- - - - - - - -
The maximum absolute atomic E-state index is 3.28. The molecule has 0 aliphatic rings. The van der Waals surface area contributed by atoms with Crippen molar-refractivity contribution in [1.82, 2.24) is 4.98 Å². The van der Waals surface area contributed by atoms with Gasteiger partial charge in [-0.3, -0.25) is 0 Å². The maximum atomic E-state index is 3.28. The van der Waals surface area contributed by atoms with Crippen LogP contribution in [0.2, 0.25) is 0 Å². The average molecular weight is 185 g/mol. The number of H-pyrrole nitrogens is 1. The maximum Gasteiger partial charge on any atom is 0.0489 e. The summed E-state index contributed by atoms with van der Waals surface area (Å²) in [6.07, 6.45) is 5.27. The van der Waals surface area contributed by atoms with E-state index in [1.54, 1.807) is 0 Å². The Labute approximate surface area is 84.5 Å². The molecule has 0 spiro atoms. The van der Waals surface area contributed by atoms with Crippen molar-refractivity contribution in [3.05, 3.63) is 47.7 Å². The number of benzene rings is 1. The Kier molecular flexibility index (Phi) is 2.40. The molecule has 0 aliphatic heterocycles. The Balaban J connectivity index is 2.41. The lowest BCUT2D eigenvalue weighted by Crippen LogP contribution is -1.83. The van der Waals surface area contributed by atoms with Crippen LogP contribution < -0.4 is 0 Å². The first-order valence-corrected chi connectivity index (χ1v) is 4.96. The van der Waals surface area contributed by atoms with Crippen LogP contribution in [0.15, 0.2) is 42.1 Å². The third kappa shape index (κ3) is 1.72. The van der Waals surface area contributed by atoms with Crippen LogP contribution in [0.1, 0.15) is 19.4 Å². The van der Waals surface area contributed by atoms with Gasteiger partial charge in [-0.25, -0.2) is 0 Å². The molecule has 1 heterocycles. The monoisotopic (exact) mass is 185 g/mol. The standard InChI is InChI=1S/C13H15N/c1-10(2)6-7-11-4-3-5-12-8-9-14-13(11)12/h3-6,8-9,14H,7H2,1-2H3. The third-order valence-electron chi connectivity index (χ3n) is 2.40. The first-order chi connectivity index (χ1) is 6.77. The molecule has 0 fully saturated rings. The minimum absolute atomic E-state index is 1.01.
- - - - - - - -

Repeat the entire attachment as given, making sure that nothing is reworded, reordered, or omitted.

The maximum absolute atomic E-state index is 3.28. The molecule has 0 aliphatic rings. The van der Waals surface area contributed by atoms with Crippen molar-refractivity contribution in [1.82, 2.24) is 4.98 Å². The van der Waals surface area contributed by atoms with Gasteiger partial charge in [-0.3, -0.25) is 0 Å². The maximum atomic E-state index is 3.28. The van der Waals surface area contributed by atoms with Crippen LogP contribution in [0.2, 0.25) is 0 Å². The average molecular weight is 185 g/mol. The number of H-pyrrole nitrogens is 1. The maximum Gasteiger partial charge on any atom is 0.0489 e. The summed E-state index contributed by atoms with van der Waals surface area (Å²) in [6.07, 6.45) is 5.27. The van der Waals surface area contributed by atoms with E-state index in [1.54, 1.807) is 0 Å². The Labute approximate surface area is 84.5 Å². The molecule has 0 spiro atoms. The van der Waals surface area contributed by atoms with Crippen molar-refractivity contribution in [3.05, 3.63) is 47.7 Å². The number of benzene rings is 1. The Kier molecular flexibility index (Phi) is 2.40. The molecule has 0 aliphatic heterocycles. The Balaban J connectivity index is 2.41. The lowest BCUT2D eigenvalue weighted by Crippen LogP contribution is -1.83. The van der Waals surface area contributed by atoms with Crippen LogP contribution < -0.4 is 0 Å². The first-order valence-corrected chi connectivity index (χ1v) is 4.96. The van der Waals surface area contributed by atoms with Crippen LogP contribution in [0.15, 0.2) is 42.1 Å². The third kappa shape index (κ3) is 1.72. The van der Waals surface area contributed by atoms with Crippen LogP contribution in [0.1, 0.15) is 19.4 Å². The van der Waals surface area contributed by atoms with Gasteiger partial charge in [-0.25, -0.2) is 0 Å². The molecule has 1 heterocycles. The monoisotopic (exact) mass is 185 g/mol. The standard InChI is InChI=1S/C13H15N/c1-10(2)6-7-11-4-3-5-12-8-9-14-13(11)12/h3-6,8-9,14H,7H2,1-2H3. The third-order valence-electron chi connectivity index (χ3n) is 2.40. The first-order chi connectivity index (χ1) is 6.77. The molecule has 0 fully saturated rings. The minimum absolute atomic E-state index is 1.01.